Should You Buy a Casket Online?
Last updated December 2021
Casket costs often amount to a large portion of the price of a funeral. When we calculated sample costs at funeral homes for a traditional service and burial we included their prices for the least-expensive oak (solid or veneer) caskets. On average, the price of the casket alone accounted for roughly 30 percent of funeral homes’ total charges. Had we chosen a more expensive coffin—say, an elaborate casket in copper or bronze with plush linings—the price of the casket could have accounted for more than three-fourths of the funeral costs.
There is tremendous price variation among funeral homes for identical caskets. Many homes mark up caskets three to five times wholesale; some go even higher.
Comparison shop. Dozens of online casket vendors (including Costco and Walmart) sell directly to consumers and ship to funeral homes. By law, funeral homes must allow you to provide your own casket and may not charge a handling fee if you do. But know they can withhold offered discounts for funeral packages if you don’t buy a casket from them.
We compared prices charged by funeral homes for several casket models with prices from several online direct sellers and found that direct sellers almost always offered big savings. For example, for an oak casket, the average price quoted by area funeral homes was $3,488, compared to $1,195 at ExpressCasket.com and $1,295 at DirectCaskets.com.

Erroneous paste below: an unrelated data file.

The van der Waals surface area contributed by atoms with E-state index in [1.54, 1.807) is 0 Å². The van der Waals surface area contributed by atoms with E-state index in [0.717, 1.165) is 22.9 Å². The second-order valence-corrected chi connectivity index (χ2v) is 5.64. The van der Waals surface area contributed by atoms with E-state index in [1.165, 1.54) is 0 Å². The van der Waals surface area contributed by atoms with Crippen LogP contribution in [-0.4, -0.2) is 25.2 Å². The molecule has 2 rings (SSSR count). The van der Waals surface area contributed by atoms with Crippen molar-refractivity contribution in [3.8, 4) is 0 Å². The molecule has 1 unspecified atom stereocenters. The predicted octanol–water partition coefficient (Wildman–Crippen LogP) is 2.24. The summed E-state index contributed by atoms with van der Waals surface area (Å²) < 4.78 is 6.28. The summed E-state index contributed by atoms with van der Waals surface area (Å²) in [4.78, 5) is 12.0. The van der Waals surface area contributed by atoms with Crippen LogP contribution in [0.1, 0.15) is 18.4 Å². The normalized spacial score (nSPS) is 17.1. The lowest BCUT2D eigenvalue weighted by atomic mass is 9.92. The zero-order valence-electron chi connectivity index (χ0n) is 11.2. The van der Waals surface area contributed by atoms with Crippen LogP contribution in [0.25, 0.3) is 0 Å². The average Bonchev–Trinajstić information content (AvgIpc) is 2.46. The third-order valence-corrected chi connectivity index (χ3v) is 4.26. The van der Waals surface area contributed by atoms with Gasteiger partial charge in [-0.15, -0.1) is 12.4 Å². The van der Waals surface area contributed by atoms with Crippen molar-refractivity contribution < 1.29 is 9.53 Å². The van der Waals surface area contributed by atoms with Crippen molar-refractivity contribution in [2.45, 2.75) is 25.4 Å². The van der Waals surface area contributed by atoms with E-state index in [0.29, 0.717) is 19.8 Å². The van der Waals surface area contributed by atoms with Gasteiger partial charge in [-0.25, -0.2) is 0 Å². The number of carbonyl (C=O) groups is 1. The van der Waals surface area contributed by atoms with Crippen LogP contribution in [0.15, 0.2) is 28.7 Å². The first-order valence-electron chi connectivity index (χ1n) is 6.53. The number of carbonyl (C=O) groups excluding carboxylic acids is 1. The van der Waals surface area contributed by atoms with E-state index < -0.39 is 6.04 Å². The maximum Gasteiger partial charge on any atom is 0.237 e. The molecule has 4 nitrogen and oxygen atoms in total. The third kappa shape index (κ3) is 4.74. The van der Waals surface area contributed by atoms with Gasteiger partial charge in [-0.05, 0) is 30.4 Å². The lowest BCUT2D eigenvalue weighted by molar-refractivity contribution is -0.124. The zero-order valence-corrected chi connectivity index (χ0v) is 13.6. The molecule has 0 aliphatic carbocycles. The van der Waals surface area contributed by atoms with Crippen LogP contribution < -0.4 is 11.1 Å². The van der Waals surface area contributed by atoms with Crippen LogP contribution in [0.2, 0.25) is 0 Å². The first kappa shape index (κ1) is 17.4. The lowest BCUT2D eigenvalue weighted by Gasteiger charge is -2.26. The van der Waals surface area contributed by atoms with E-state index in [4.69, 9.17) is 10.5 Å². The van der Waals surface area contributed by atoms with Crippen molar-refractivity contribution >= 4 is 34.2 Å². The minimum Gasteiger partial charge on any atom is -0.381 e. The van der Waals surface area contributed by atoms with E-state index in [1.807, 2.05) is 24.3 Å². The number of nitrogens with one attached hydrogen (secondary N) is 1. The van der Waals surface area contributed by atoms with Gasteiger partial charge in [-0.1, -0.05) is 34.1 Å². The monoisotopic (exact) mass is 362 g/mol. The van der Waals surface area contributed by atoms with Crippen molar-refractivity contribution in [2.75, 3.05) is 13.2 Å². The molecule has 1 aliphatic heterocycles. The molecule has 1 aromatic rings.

Although Costco and Walmart offer very limited stocks of caskets, their prices are low: When we checked, the oak casket offered by Walmart cost $1,295, and all of its caskets cost $955 to $3,395; Costco charged $1,400 for its wood casket and the price range for all its options was $900 to $1,500.
Our advice: Get written price proposals from funeral homes, including their charges for your selected casket, and then use online retailers’ prices to negotiate a lower price with the funeral home. Let the funeral home know the best price you found, and that you’ll buy it elsewhere unless the funeral home lowers its price. By law, funeral homes must provide customers with price lists for caskets they sell, and they are not allowed to charge more than the prices shown on the price list; but funeral homes are allowed—at their discretion—to discount casket prices.